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Works Thomas Girtin

Egglestone Abbey, on the River Tees

1798 - 1799

Primary Image: TG1071: Thomas Girtin (1775–1802), Egglestone Abbey, on the River Tees, 1798–99, graphite and watercolour on laid paper, 28.4 × 42.6 cm, 11 ⅛ × 16 ¾ in. British Museum, London (1855,0214.15).

Photo courtesy of The Trustees of the British Museum (CC BY-NC-SA 4.0)

Print after: Samuel Middiman (1751–1831), after Thomas Girtin (1775–1802), etching and engraving, 'Eggleston Abbey' for Castles and Abbeys in England and Wales, pl.3, 1 October 1805, 18.8 × 25 cm, 7 ⅜ × 9 ⅞ in. British Museum, London (1871,0610.639).

Photo courtesy of The Trustees of the British Museum (CC BY-NC-SA 4.0)

Thomas Girtin (1775-1802)
  • Egglestone Abbey, on the River Tees
1798 - 1799
Medium and Support
Graphite and watercolour on laid paper
28.4 × 42.6 cm, 11 ⅛ × 16 ¾ in

‘Girtin’ lower right, by Thomas Girtin

Object Type
Studio Watercolour
Subject Terms
Durham and Northumberland; Monastic Ruins

Catalogue Number
Girtin & Loshak Number
334 as '1799–1800'
Description Source(s)
Viewed in 2001 and 2018


Chambers Hall (1786–1855); presented to the Museum, 1855

Exhibition History

Barnard Castle, 2013, no number


Binyon, 1898–1907, no.42; Davies, 1924, pl.45; Tuck, 1997, pp.329–30, 387–88; House, Rudd and Seward, 2013, pp.51–52; British Museum, Collection (Accessed 15/09/2022)

About this Work

This view of the ruins of Egglestone Abbey on the banks of the river Tees was taken from a point a little further downriver than the earlier image of the east end of the church (TG1070). Thomas Girtin (1874–1960) and David Loshak dated the work to 1799–1800 (Girtin and Loshak, 1954, p.179), which may be about right, but I am not convinced by another suggestion, made on the collections website of the British Museum, that the work was executed on the spot during Girtin’s second trip to the north east in 1800. The anonymous text puts forward the idea ‘that it was executed in the flat, abbreviated painting technique that he’ used in a view of Morpeth Bridge that is dated 1800 (TG1706) (1855,0214.15). However, like the dated view of Morpeth, this work is far too carefully organised to have been painted on the spot, and in any case it would have been completely out of character for Girtin to have made an extensive detour to Egglestone in 1800 when he had already visited and sketched the abbey ruins in 1796. By far the likeliest scenario, therefore, is that Girtin returned to another sketch that he made on the 1796 trip that looked north west in the direction of Barnard Castle, and that he then developed a suitable evening effect.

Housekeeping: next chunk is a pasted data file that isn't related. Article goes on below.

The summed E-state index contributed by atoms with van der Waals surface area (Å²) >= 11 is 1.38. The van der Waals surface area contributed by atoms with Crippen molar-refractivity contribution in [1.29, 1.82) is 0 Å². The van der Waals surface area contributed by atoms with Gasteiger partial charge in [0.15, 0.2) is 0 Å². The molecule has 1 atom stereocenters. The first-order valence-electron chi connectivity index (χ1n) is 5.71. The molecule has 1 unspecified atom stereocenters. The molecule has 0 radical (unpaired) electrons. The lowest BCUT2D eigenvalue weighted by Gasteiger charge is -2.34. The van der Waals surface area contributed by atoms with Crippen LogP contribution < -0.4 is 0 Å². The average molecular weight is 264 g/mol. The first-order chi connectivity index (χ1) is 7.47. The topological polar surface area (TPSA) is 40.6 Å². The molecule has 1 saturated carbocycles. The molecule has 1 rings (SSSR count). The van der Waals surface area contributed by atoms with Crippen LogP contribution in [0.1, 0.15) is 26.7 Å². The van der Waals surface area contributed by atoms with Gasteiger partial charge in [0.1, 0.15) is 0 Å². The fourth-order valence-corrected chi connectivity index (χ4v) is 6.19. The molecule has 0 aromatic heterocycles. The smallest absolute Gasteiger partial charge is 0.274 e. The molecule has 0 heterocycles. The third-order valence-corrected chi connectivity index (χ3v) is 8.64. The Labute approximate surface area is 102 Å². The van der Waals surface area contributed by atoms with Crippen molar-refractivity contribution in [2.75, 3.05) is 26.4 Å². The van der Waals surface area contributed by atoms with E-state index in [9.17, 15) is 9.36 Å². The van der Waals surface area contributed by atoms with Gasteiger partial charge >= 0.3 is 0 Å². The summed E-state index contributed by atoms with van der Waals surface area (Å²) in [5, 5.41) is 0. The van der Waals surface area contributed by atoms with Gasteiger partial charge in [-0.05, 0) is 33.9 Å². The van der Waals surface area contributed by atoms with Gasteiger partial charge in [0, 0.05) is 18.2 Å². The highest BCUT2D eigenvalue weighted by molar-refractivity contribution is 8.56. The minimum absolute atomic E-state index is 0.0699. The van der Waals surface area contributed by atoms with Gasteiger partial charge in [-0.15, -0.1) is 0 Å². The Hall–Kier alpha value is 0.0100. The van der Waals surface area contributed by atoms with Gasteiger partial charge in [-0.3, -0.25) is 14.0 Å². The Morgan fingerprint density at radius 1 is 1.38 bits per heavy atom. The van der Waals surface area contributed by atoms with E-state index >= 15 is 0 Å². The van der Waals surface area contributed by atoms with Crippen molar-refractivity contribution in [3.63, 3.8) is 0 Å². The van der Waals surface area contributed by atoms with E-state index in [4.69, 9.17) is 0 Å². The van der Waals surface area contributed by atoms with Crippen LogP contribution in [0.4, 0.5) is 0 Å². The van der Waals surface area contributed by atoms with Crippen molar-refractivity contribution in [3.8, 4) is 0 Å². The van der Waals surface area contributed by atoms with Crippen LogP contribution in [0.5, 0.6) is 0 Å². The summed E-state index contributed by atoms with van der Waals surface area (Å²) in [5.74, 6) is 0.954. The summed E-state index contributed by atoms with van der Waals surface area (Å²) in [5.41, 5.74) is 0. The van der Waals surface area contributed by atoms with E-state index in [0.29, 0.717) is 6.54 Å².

The watercolour has suffered significant fading over the years, with the result that the sky has lost much of its definition, and the general loss of colour means that large areas of the vegetation appear quite lifeless. The change in condition has also compromised the evening effect, though traces of this are still apparent in the distant glow in the sky and the way that the declining sun illuminates the ruins and catches the edges of the more distant trees. A certain flattening out of the vegetation caused by the gathering evening gloom was no doubt part of Girtin’s design, but the change of the watercolour’s condition has exacerbated the effect and this, I suggest, creates the false impression of a work produced in a hurry.

Egglestone Abbey

This watercolour was one of a number that were engraved posthumously by publishers keen to cash in on the interest in Girtin’s works after his death (see the print after, above, published in 1805). There is also another version of the composition that measures roughly the same as the print (see figure 1). The work last appeared in public at an auction in 1962 and is known only from a poor-quality black and white image (Exhibitions: Sotheby’s, 14 March 1962, lot 109). It is therefore not possible to confirm the attribution to Girtin, but, as far as one can tell, it appears to be a variation on the composition by an amateur, possibly working from the 1805 print.

1796 - 1797

Egglestone Abbey, from the River Tees



Morpeth Bridge


by Greg Smith

Place depicted

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